Flixborough 50 Years On: Lessons for Managers and Engineers Today

Article by Robin Turney

Robin Turney says the lessons learned from the disaster are still as relevant now as they were in 1974

FIFTY years ago, at 16:35 on Saturday 1 June 1974, a massive explosion destroyed the Nypro chemical plant at Flixborough, UK. The incident took the lives of 28 operators and injured 36 others. In addition, 53 members of the public were injured and almost 2,000 houses, shops, and factories in the surrounding area were damaged. Had it occurred on a weekday, the toll of deaths and injuries would have been much greater.

The explosion shattered the confidence of the chemical industry. It led to a step change in the way in which hazardous plants were designed, operated, and regulated. How did the accident happen, what were the root causes, what changes were introduced and, most importantly, how relevant is the incident 50 years on? This and a series of future articles and webinars will attempt to answer these questions over the coming months.

The basic details of the plant and the events leading up to the disaster will already be known to many and have been reported in a number of places1,2 including an article in the Loss Prevention Bulletin in 2023 which won the SIESO Medal.3 The events are summarised below:

  • The process involved the oxidation of cyclohexane in six stirred reaction vessels in series operating at 8.6 barg and 155°C. To allow for thermal expansion, the vessels were linked together by 28 in (700 mm) diameter expansion bellows
  • Late in 1973, during a miners’ overtime ban, the reactor stirrers were switched off to save power. No reduction in process efficiency was noted and the plant continued to be operated without the stirrers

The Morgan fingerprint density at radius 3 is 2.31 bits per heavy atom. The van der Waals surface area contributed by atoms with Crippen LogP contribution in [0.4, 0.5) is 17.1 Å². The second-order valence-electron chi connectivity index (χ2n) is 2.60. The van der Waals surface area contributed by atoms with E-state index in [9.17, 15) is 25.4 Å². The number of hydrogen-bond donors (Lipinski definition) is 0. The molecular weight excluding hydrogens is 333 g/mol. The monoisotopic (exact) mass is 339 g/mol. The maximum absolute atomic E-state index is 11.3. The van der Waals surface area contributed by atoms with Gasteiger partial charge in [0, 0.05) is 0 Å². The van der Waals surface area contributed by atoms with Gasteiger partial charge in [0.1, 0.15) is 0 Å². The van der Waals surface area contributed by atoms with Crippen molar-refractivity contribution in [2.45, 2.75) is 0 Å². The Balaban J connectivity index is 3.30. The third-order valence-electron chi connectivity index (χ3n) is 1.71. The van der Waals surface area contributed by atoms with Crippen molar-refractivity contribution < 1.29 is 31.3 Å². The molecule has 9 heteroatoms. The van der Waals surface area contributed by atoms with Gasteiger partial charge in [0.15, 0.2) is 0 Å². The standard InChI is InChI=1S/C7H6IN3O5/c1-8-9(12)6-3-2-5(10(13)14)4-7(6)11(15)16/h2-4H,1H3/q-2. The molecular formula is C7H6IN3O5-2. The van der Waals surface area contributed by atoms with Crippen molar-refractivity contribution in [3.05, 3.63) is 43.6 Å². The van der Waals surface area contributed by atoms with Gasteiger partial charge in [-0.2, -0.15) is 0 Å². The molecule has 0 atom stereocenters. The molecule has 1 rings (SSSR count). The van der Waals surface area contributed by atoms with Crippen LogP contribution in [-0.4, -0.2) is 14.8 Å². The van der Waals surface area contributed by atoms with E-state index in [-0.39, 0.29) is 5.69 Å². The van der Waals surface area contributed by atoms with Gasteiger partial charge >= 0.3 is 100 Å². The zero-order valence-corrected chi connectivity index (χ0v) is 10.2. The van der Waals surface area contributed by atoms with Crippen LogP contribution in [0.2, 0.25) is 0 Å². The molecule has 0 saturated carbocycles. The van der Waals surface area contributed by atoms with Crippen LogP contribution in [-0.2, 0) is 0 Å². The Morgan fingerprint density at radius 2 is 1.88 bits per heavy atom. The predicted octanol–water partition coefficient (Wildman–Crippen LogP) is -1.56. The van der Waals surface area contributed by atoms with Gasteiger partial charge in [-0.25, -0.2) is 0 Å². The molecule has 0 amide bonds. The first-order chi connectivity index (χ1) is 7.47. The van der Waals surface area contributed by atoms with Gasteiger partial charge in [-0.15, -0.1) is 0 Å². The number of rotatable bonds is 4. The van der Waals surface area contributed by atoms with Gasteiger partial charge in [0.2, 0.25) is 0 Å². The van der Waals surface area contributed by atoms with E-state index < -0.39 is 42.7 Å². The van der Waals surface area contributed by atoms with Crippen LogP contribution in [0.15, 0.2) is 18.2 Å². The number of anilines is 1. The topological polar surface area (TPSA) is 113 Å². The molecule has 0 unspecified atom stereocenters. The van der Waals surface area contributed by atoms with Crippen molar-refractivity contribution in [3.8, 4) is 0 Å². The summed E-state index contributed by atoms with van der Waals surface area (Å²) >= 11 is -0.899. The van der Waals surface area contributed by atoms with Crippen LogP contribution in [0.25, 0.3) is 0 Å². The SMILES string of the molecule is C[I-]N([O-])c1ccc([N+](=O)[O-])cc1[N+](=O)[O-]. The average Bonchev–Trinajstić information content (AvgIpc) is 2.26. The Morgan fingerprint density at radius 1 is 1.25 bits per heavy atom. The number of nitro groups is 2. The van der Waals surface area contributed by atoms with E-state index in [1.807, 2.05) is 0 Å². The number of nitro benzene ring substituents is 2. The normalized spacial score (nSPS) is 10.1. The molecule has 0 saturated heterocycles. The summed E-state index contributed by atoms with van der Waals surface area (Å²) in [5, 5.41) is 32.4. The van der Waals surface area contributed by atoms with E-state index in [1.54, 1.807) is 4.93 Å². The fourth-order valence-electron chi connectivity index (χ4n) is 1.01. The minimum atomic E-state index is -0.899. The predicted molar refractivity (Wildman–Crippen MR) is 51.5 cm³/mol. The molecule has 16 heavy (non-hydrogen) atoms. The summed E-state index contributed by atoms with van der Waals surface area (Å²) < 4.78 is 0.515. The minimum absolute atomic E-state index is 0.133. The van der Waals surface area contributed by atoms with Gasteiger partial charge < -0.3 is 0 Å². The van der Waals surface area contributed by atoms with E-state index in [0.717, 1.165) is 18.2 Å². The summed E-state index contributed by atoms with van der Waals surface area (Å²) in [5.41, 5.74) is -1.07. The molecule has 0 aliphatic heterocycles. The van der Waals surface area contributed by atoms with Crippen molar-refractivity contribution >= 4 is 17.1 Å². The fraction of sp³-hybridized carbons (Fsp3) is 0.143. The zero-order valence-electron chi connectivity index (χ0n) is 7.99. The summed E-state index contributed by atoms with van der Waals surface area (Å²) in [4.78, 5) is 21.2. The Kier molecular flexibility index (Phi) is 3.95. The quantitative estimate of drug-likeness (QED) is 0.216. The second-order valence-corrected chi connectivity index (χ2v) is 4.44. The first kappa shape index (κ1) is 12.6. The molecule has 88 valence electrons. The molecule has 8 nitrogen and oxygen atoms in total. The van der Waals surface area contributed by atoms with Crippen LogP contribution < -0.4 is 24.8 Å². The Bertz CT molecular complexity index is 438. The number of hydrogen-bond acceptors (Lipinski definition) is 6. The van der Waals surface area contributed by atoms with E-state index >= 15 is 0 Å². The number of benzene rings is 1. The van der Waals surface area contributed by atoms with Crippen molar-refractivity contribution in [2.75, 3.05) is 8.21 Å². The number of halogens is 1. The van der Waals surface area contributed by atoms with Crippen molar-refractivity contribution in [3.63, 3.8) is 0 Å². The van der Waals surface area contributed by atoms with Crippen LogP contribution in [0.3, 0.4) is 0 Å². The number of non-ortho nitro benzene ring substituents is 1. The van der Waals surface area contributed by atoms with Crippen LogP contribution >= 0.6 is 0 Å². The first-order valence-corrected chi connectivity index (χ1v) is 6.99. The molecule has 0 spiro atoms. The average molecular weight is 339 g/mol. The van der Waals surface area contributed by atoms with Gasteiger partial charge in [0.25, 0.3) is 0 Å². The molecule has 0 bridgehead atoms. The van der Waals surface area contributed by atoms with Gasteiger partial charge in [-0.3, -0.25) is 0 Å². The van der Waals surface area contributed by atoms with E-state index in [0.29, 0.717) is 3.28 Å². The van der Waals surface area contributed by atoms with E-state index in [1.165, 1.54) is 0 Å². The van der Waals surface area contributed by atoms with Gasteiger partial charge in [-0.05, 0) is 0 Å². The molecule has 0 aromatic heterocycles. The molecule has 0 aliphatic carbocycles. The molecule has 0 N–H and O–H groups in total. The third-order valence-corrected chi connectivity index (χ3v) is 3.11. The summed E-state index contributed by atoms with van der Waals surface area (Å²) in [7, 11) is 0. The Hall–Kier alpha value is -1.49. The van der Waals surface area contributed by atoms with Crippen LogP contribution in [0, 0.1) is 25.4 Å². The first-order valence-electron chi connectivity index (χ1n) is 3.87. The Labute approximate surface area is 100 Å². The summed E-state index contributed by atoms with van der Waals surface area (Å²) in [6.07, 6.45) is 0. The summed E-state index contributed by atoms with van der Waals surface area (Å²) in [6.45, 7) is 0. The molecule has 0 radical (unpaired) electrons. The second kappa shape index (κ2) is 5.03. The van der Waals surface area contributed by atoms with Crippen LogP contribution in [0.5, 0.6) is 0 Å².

• At some stage, a leak occurred on Reactor 5 and cooling water was sprayed on the reactor to dilute the leak
  • Early in 1974, the site mechanical engineer left for another job
  • On 27 March a leak occurred on Reactor 5. Following shutdown, a massive 2 m crack was found in the 13 mm thick mild steel vessel which had a stainless steel liner
  • To restore production, it was decided to continue without Reactor 5 and construct a dogleg piece to connect Reactors 4 and 6, with expansion bellows at each end
  • After the modifications were completed, the plant was back on stream on 1 April and operating without any problems
  • On 29 May the plant was shut down again to repair a leak on a sight glass
  • Following the repair there were problems in establishing the temperature/pressure conditions normally required for startup, with some pressure surges
  • At 15:00 on 1 June the shift changed. It is impossible to recreate exactly what happened over the next 90 minutes since the control room was destroyed and nearly all those operating the plant at the time were killed by the explosion
  • At 16:35 the bellows and the connecting piece failed. This resulted in two 700 mm openings and the rapid release of 10–15 t of cyclohexane – 75°C degrees above its atmospheric boiling point – which vaporised immediately
  • The vapour cloud spread across the plant, quickly reaching a fired heater and igniting
  • The resulting explosion destroyed the plant including the control room. Its power was estimated to be equivalent to 15–45 t of TNT
  • All 18 people in the control room died instantly together with another ten operators
PA Images / Alamy Stock Photo
Blast damage to the Nypro UK chemical plant at Flixborough, North Lincolnshire, after the explosion

Immediately after the disaster a Court of Inquiry was established with a remit to “establish the causes and circumstances of the disaster as speedily as possible”. Managers and operators on the plant and technical witnesses were interviewed (173 interviews in total). In addition, research into the failure of the bellows was commissioned.